1. Interesting blog post. Personaly though I’ve always held that there are two sorts of ‘antagonists’. There’s ‘Villains’ (which this article deals well with) and there are ‘Monsters.’ Which don’t quite fit into the mould. They key difference is ‘villains’ are, in some way, relatable. Monsters are less so, if at all. To use an example – The Master is a great example of a Doctor Who Villain. The Darleks are a great example of a Doctor Who Monster (at least in old school DW, less so the recent series). The Alien out of Alien is probably also a good example of a Monster. I don’t know if you watch any of the Marvel shows – but another good example is Daredevil’s The Kingpin is very definatly a Villain. Wheres as Jessica Jones Killgrave is more of a Monster. The main difference between them is one has motivations, personalities even methods we can comprehend and even empathy with. The other is a mindless, alien, murderous thing. Villains may inspire dislike, even hatred, but they’re still people. A monster (which in fairness tend to be things that more often occur in Horror than anything else) is terrifying because it is so completly alien to us, pshycologcialy. So unstoppable in whatever melavolent desire it has. I’d add in that perhaps the Villain part resonates with interpersonal conflict – which is to say one human being dissagreeing, all be it violently, with another. Monsters harken back to something more primal, something that cannot be reasoned with. That’s my theory anyway.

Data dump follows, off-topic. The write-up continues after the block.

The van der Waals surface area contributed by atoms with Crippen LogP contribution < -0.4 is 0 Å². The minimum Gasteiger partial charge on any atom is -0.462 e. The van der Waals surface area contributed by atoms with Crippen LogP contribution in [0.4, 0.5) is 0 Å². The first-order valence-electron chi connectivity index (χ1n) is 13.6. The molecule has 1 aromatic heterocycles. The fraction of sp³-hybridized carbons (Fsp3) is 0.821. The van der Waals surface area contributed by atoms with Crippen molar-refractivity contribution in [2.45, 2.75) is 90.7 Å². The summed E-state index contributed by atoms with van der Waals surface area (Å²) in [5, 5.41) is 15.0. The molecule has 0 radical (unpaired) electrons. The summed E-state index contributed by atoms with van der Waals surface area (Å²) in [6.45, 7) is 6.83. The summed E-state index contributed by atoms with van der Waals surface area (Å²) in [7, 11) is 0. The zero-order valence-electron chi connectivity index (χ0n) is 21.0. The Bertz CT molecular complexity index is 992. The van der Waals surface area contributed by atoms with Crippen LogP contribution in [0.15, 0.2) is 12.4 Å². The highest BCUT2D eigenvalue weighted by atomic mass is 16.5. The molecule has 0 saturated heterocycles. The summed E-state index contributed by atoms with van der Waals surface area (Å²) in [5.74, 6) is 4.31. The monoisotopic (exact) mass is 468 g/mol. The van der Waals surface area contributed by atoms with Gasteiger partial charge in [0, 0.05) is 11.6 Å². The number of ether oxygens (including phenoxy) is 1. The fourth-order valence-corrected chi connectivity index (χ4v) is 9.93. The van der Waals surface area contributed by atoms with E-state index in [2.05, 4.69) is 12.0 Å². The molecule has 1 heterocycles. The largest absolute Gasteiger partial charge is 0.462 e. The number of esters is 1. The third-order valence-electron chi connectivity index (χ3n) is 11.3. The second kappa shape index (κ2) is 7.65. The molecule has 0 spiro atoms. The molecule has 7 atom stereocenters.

• I’ll go most of the way with you on that. While I agree monsters and villains are different, I’m not so sure that monsters are antagonists in the most focused sense. Daleks, zombies, escaped dinosaurs and the like lack agency – they don’t choose their actions. Put a Dalek in the same situation fifty times, and you’ll get the same result fifty times. Effective enough for a lot of storytelling, but not as compelling as, say, put the Master in the same situation fifty times. As monsters, Daleks are primal forces, crucibles which force the human(ish) characters to confront their own natures, or an antagonist within their own ranks (Power of the Daleks and Death to the Daleks are both good examples of this). Davros, however, is a great antagonist. (Even if he does tend towards the ‘power because I want it’ end of the spectrum).

      Daredevil’s Wilson Fisk is a fantastic antagonist, full of empathic desires and drives (while at the same time I’m still not really sure what Matt Murdock stands for, at least as presented by the TV show). As to Kilgrave, I’m on the fence. His character’s never explored, but I can’t shake the feeling that’s down to a lack of focus in the series’ middle episodes. There’s a faltering attempt to put Kilgrave through an arc, but the writers seem to lose interest in it almost immediately. Kilgrave in the (non-Alias) comics? Definitely a monster, so perhaps I’m being a little harsh on Netflix.